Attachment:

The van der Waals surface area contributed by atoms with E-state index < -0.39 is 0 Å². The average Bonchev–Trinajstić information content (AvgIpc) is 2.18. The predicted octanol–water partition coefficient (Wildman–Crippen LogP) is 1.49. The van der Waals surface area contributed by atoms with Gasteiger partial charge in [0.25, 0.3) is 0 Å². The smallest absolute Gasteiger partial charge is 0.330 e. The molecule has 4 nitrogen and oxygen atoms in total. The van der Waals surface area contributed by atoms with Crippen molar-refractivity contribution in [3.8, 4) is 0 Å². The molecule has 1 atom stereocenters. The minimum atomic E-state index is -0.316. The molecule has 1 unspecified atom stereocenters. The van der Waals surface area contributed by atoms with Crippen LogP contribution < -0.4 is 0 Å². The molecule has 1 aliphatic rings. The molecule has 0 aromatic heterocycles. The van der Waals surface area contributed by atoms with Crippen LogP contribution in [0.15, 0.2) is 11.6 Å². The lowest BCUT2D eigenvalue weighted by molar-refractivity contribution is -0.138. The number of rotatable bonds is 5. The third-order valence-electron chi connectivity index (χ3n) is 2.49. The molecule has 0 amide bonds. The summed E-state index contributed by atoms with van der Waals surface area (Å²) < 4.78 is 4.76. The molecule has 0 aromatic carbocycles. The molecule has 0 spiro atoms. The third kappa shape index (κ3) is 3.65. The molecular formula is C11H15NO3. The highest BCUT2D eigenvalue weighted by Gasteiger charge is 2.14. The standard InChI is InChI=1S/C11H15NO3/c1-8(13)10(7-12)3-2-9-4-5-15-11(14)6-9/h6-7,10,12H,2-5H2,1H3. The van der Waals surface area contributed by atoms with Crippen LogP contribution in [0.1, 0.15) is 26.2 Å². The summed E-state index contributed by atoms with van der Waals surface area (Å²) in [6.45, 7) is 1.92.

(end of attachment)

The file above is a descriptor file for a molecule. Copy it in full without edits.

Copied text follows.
The van der Waals surface area contributed by atoms with E-state index < -0.39 is 0 Å². The average Bonchev–Trinajstić information content (AvgIpc) is 2.18. The predicted octanol–water partition coefficient (Wildman–Crippen LogP) is 1.49. The van der Waals surface area contributed by atoms with Gasteiger partial charge in [0.25, 0.3) is 0 Å². The smallest absolute Gasteiger partial charge is 0.330 e. The molecule has 4 nitrogen and oxygen atoms in total. The van der Waals surface area contributed by atoms with Crippen molar-refractivity contribution in [3.8, 4) is 0 Å². The molecule has 1 atom stereocenters. The minimum atomic E-state index is -0.316. The molecule has 1 unspecified atom stereocenters. The van der Waals surface area contributed by atoms with Crippen LogP contribution < -0.4 is 0 Å². The molecule has 1 aliphatic rings. The molecule has 0 aromatic heterocycles. The van der Waals surface area contributed by atoms with Crippen LogP contribution in [0.15, 0.2) is 11.6 Å². The lowest BCUT2D eigenvalue weighted by molar-refractivity contribution is -0.138. The number of rotatable bonds is 5. The third-order valence-electron chi connectivity index (χ3n) is 2.49. The molecule has 0 amide bonds. The summed E-state index contributed by atoms with van der Waals surface area (Å²) < 4.78 is 4.76. The molecule has 0 aromatic carbocycles. The molecule has 0 spiro atoms. The third kappa shape index (κ3) is 3.65. The molecular formula is C11H15NO3. The highest BCUT2D eigenvalue weighted by Gasteiger charge is 2.14. The standard InChI is InChI=1S/C11H15NO3/c1-8(13)10(7-12)3-2-9-4-5-15-11(14)6-9/h6-7,10,12H,2-5H2,1H3. The van der Waals surface area contributed by atoms with Crippen LogP contribution in [0.1, 0.15) is 26.2 Å². The summed E-state index contributed by atoms with van der Waals surface area (Å²) in [6.45, 7) is 1.92.